Home  5  Books  5  GBEzine  5  News  5  HelpDesk  5  Register  5  GreenBuilding.co.uk
Not signed in (Sign In)

Categories



Green Building
"The most popular book on green building in the UK today."
New fourth edition in two volumes!

Order both books now for the combined price of just £9.95
and free delivery!

(free delivery applies to UK addresses only).

Or get both books for just £7.90 if purchased at the same time as a subscription to Green Building magazine





Vanilla 1.0.3 is a product of Lussumo. More Information: Documentation, Community Support.

Welcome to new Forum Visitors
Join the forum now and benefit from discussions with thousands of other green building fans and discounts on Green Building Press publications: Apply now.




    • CommentAuthorarchess200
    • CommentTimeJun 11th 2017
     
    The woven root barriers available do not seem to do the job: I still get dandelions - one of the worst to get out - rooting through the black poly...... weave. Any other options used that would do the job completely. What about 1000g DPM polythene layer with a few punctures for drainage? I have used fleece on a different project and tried to screw through the material, but it is very very difficult: the fibres stop the screw. Any suggestions as to whether it would do the same for roots?
    • CommentAuthorowlman
    • CommentTimeJun 11th 2017
     
    I doubt there is any long term solution,- lots of temporary ones. Once a build up of soil, leaf litter, accumulates on top of the barrier it allows seedlings to establish and if not removed PDQ they will send deep roots down looking for nutrients. I've put the stuff you refer to on paths between raised beds and covered it with wood chippings, probably the wrong thing but it looks nice. The paths eventually succumb to weeds though. Constant weeding may be the only remedy and accept that the barrier makes that job easier if done regularly, or Roundup,- but not for me.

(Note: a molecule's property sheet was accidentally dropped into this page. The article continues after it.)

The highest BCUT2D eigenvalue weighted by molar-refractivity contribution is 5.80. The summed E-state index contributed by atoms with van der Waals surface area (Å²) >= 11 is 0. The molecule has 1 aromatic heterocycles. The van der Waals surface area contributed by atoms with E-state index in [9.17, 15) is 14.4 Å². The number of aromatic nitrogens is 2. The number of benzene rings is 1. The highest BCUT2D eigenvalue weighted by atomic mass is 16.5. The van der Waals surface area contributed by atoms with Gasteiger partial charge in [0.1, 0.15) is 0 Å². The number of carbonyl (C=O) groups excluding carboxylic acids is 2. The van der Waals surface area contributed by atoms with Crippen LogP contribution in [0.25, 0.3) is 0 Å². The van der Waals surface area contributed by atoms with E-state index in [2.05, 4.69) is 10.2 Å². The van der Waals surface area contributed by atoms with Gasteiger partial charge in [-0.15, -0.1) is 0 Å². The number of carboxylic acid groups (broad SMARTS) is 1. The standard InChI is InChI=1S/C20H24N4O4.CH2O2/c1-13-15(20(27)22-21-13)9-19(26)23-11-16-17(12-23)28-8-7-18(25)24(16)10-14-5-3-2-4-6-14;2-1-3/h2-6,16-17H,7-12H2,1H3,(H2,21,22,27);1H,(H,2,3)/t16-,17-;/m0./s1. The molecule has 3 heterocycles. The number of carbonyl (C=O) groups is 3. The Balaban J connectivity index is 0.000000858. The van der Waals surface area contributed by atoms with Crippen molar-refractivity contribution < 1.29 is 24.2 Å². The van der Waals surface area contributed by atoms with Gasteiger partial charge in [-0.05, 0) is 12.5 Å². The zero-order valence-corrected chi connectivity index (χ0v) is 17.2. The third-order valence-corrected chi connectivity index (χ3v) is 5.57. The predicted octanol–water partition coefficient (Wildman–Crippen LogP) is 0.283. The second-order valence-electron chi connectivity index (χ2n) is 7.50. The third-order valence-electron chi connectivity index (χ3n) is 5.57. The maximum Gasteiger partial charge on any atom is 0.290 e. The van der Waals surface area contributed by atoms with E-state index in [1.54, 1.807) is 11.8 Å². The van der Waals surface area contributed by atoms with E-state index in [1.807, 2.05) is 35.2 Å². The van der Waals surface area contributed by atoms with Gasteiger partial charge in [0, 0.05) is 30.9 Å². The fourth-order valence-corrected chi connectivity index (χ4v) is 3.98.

• CommentAuthorskyewright
    • CommentTimeJun 12th 2017
     
    Agree with all that owlman writes.

    I've found that 2 layers of woven is better (I think more that twice a s good?) as 1 layer. Especially where it's used on it's own as a temporary cover (e.g. over a season or 2) I think it may be that that the slight differential movement between the layers helps?

    Even with 2 layer & wood chippings between raised beds I find that it's necessary to sweep/shovel the chippings off & pull up the membrane every 2-3 years to really disturb things. If the used membrane is clogged up with roots, etc., I roll it up & put it in a dark place for a year or so (& either put the chippings in the compost or use as mulch) . By the time I come to look at the rolled up membrane again the roots, etc., have been eaten, rotted, or easily pull off & I can use the membrane again...
    • CommentAuthorbarney
    • CommentTimeJun 12th 2017
     
    I've a section at the top of the garden that's covered by a Mypex product - it's been down about 4 years and nothing comes through it - it covered an area that had brambles and buddleia growing along with plenty dandelions

    In odd areas where leaf debris etc collect, weeds do grow there - and around slits I put in to plant a few trees - for the debris growing weeds I just remove them with a stiff brush - a spot of roundup clears anything around the trees

    I'm going to lift it this early autumn to put down grass seed

    I think there are "membranes" and there are "membranes" - some of the cheaper stuff looks particularly open weave by first observation

    Total agree with a double layer of Mypex - not much comes through it - but plenty will grow on top of it

    Regards
Add your comments

    Username Password
  • Format comments as
 
   
The Ecobuilding Buzz
Site Map    |   Home    |   View Cart    |   Pressroom   |   Business   |   Links   
Logout    

© Green Building Press